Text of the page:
Well, there's something terrific going on in the Andaman Islands; I've got to spend a year there right
away because if I don't go now, I'll miss out. But the pottery experts and the specialists in Australian
aborigines don't pack up their bags for the Indian Ocean.
To imagine that there is something abolutely fantastic, you see, about what is happening right here goes exactly against the idea that there are lots of civilizations around. Because if there are lots of them around, then the development of our sort of civilization msut be pretty common. And if we're not pretty common then there aren't going to be many civilizations advanced enough to send visitors.
There is another argument: namely, that the space vehicles that are allegedly being seen are in fact just the local craft — the shuttles that come from some large mother ship which is the real interstellar space vehicle (Drs. Grinspoon and Persly may be interested to hear that the vehicles in the UFO literature described as "mother ships" are the ones that are cigar-shaped, and I shudder to think what that means for their interpretation). But again the mother-ship idea changes things by factors of 10 or 100 at the very most; it doesn't resolve our problems.
So I deduce from these arguments that the extraterrestrial hypothesis is in some trouble if we're to imagine that even a smallish fraction of the ten or twenty thousand UFO cases reported in the last twenty to twenty-five years are interstellar in origin.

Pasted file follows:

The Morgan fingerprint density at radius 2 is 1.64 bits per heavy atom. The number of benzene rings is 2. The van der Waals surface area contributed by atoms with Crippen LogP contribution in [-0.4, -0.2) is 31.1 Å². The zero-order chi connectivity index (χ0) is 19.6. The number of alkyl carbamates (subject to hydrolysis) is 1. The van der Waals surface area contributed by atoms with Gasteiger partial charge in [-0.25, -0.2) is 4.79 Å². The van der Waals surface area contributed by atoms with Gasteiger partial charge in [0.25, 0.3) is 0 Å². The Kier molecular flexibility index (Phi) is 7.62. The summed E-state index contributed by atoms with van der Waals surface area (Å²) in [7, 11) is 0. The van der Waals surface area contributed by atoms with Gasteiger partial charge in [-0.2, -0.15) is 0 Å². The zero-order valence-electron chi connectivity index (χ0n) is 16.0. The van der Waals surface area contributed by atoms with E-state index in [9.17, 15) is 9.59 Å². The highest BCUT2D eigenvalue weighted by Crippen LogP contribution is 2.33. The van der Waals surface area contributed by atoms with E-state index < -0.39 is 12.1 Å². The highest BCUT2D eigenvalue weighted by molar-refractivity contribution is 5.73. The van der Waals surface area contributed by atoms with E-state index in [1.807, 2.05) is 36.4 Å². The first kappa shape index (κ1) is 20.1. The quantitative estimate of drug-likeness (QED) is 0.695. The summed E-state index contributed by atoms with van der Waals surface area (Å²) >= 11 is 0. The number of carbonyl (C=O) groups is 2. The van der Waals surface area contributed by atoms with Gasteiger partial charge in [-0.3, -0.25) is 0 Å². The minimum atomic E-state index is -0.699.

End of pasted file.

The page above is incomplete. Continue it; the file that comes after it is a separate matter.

So far, I've said not a word about the methods of interstellar transport. There are serious problems in interstellar flight, principally because the space between the stars in enormous. There are a large number of stars — about two hundred billion stars in our galaxy alone. There are at least a million other such galaxies. But the average distances between stars in our galaxy is a few light years; light, faster than which nothing that can slow down can travel, takes years to traverse the distances between the nearest stars. Space vehicles take that long at the very least. In order for a space vehicle to get from one star to another in a convenient period of time it has to go very fast. It has to go very close to the speed of light so that relativistic time dilation can enter into the problem, and so the shipboard clock can run more slowly compared to a clock left on the launch planet. To travel very close to the speed of light is difficult. There is a literature on the subject of relativistic interstellar flight, maybe thirty or forty papers in various scientific journals n2[C. Sagan, Planetary and Space Science 11 (1963): 485, reprinted in part in The Coming of the Space Age, ed. Arthur C. Clarke (New York: Meredith Press, 1967)]. It is easy to see that carrying sufficient fuel for an interstellar flight is really out of the question, even if the fuel is half matter and half antimatter (never mind what's holding the antimatter). The ratio of mass of fuel to mass of usable payload that is required in such ventures is prohibitively large n3[E. Purcell, Brookhaven Lecture Series 1 (1960): 1; S. von Hoerner, "The General Limits of Space Travel", Science 137 (1962): 18]. An alternative has been suggested by Bussard n4[R. W. Bussard, "Galactic Matter and Interstellar Flight", Astronautica Acta 6 (1960): 179] : an interstellar ramjet with enormous frontal loading area which collects interstellar material on the way, accelerates it out the back, and therefore does not have to carry its own fuel. It doesn't run into the mass-ratio problem, but it does run into some other problems. The point of the Bussard ramjet is not that it is practical, for it surely isn't that: building a spacecraft several hundred kilometers across is only an engineering problem but it's not an engineering problem that's going to be solved tomorrow. But the Bussard ramjet does overcome this mass-ratio difficulty, which involves fundamental physics. There have been some recent discussions of Bussard's idea, for example one by Fishback s2[J. Fishback, "Relativistic Insterstellar Spaceflight", n5Astronautica Acta 15 (n° 1) (1969): 25]] which critically asseses the ramjet concept and judges that there are various mechanims that comes out the ramjet that makes stability at high velocities very difficult. But this is a second-order criticism. What I've learned from the Bussard idea is that it is possible even at the present time to think of methods of running between the stars. The fact that none of them may work well is, I think, not critical. What is critical is that there are conceivable ways of doing it without bumping into fundamental physical constraints. And this suggests that it is premature to say that interstelalr space flight it out of the question.